Friday, April 25, 2008

UN Posts for Sale?

In the infamous days when Kurt Waldheim was Secretary-General of the United Nations I was a staff member there, still very much an innocent in the ways of the world. So when an Arab colleague came into my office one morning and, after a few preliminaries, asked if I would co-sign a loan from the UN Credit Union, I assumed he faced some family emergency, and agreed without thought or question.

It was a small sum he wanted, $15,000 if I remember right. After the formalities we went down to the cafeteria for coffee. I thought he might unburden himself of whatever problems faced him, but the conversation was all about in-house politics. Then, as we prepared to leave, he said casually: "You know, I needed the loan to get a promotion." My blank stare prompted an explanation. The Assistant-Secretary-General for Personnel would arrange for a promotion if he was paid; there was a set scale, depending on the level of the job. His promotion would take $14,000. (What the extra $1,000 was for, I never found out.)

The confession left me speechless and wondering about the United Nations, which till then I had considered in the fuzzy light of its own propaganda and my idealism. My colleague got his promotion within a few months, and we never talked about the matter again, not even when the Assistant-Secretary-General in question became the subject of a very hush-hush official investigation and was quietly allowed to resign.

I bring all this up because of what has happened with the the appointment of the Executive Director of the UN Development Fund for Women (UNIFEM).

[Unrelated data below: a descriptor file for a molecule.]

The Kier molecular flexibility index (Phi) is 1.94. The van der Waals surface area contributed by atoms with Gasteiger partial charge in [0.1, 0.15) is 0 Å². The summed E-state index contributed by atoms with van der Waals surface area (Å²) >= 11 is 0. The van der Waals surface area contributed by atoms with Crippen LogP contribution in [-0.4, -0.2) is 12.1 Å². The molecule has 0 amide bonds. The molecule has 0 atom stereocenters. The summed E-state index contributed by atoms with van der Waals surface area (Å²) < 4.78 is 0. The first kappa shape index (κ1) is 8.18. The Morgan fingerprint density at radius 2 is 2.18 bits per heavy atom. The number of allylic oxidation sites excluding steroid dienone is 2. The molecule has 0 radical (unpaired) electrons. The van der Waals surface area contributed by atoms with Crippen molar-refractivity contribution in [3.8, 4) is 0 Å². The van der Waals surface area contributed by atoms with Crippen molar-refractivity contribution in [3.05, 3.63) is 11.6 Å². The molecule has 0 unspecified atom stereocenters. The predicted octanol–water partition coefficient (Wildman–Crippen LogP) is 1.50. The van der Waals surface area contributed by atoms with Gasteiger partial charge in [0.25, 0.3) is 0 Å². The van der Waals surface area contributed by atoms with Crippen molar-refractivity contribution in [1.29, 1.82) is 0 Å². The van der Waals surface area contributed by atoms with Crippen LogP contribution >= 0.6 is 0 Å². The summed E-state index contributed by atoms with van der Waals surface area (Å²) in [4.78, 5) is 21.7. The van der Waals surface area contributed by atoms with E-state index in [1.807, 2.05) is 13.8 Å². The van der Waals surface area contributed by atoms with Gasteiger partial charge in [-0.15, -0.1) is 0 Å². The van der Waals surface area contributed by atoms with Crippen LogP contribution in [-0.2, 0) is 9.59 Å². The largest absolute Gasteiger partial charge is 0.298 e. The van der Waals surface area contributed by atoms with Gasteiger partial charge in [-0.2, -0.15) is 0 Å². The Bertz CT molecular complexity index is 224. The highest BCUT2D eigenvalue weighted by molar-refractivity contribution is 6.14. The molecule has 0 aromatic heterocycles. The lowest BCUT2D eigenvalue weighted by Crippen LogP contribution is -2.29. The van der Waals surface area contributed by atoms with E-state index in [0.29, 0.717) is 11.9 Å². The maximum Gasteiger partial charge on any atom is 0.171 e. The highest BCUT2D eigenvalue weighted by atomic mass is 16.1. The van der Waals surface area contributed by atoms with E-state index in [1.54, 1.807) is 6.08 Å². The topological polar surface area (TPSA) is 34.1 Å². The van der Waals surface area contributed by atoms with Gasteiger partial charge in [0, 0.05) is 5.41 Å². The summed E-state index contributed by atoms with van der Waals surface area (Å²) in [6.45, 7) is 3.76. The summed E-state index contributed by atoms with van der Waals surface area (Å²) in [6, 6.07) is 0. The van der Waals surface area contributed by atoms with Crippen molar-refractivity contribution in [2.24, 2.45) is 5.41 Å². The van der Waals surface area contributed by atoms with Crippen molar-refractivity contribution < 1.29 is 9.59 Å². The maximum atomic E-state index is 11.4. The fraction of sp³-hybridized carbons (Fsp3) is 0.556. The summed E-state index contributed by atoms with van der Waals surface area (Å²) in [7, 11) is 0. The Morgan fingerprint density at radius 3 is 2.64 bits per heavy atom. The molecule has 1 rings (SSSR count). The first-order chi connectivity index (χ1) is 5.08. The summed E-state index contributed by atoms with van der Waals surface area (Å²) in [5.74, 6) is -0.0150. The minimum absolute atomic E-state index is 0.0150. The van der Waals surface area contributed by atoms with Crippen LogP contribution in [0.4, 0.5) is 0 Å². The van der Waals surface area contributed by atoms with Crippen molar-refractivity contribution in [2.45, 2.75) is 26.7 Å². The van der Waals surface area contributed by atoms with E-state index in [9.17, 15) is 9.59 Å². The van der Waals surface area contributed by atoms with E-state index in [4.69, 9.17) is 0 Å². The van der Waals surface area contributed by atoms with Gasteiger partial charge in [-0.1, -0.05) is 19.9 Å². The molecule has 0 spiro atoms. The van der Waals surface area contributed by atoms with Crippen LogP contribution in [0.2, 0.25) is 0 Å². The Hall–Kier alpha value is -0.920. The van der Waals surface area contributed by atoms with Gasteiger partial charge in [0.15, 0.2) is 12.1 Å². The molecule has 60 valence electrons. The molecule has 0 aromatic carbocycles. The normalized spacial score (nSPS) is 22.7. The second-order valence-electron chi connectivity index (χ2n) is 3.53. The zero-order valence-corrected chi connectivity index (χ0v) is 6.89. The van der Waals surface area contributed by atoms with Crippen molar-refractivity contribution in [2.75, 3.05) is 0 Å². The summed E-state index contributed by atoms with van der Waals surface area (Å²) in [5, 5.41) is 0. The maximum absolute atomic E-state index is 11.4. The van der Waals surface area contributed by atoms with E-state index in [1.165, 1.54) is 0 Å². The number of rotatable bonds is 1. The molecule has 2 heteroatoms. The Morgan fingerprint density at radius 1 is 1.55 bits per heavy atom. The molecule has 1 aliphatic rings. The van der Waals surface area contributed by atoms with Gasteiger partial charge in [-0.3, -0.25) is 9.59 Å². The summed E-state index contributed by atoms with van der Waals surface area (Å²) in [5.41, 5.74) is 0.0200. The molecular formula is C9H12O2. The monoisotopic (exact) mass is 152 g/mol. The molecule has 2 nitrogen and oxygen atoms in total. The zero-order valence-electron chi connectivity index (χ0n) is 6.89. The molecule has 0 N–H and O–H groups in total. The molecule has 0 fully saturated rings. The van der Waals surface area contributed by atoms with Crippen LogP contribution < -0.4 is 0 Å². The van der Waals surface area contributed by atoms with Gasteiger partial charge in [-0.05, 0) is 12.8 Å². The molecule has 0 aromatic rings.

Last year, after UNIFEM Executive Director Noeleen Heyzer (Singapore) was appointed to head the Economic and Social Commission for Asia and the Pacific (ESCAP) in Bangkok, her old post in New York was advertised. Some 150 applications were received. The UN Development Programme (UNDP), the parent organization of UNIFEM, convened a panel to go through the applications, and after much labor it short-listed six. The six were interviewed, and the panel agreed unanimously to recommend Gita Sen of India, who has a sterling background in public policy (she teaches at the Indian Institute of Management at Bangalore and at Harvard), and as an activist on women's issues.

The panel made its recommendation in November 2007, but nothing happened. Then after UN Secretary-General Ban Ki-moon had attended the Ibero-American Summit in Santiago, Chile (where Spanish Prime Minister Rodríguez Zapatero got into his famous exchange with Venezuela's Hugo Chavez), it was given out that he would initiate a fresh review of the short-listed candidates. After interviewing four of the candidates himself in February, Ban did not act on the appointment till after Prime Minister Zapatero was re-elected in March. Then he announced on April 8 that the UNIFEM job would go to Inés Alberdi of Spain.

Non-governmental activists who had been looking forward to having a live wire at UNIFEM were bitterly disappointed, and have issued a stream of statements complaining about the manner in which the formal and rigorous appointments process had been nullified. High-level UNDP staff are also reported to be not too happy with the outcome. "There's no doubt about it" one NGO representative told me. "The Spaniards have just bought themselves a UN job. It's clear what happened. Even the timing; Ban just waited to see if Zapatero would be re-elected and would pay up."

No one is saying that Ban was personally paid off; the presumption is that additional Spanish funds will go to UNIFEM. But it still leaves the impression of corruption. UN jobs should go to the best qualified, not to those whose governments offer money.

1 comment:

Bhaskar Menon said...

Readers are sending comments to me directly rather than leaving them here.
"Anonymous" is shocked by the story on UN posts for sale, but says it should not be really surprising, considering how Ban Ki-moon got his own job.
That is a reference to published reports that Ban had won the support of elected members of the Security Council with offers of aid and trade deals.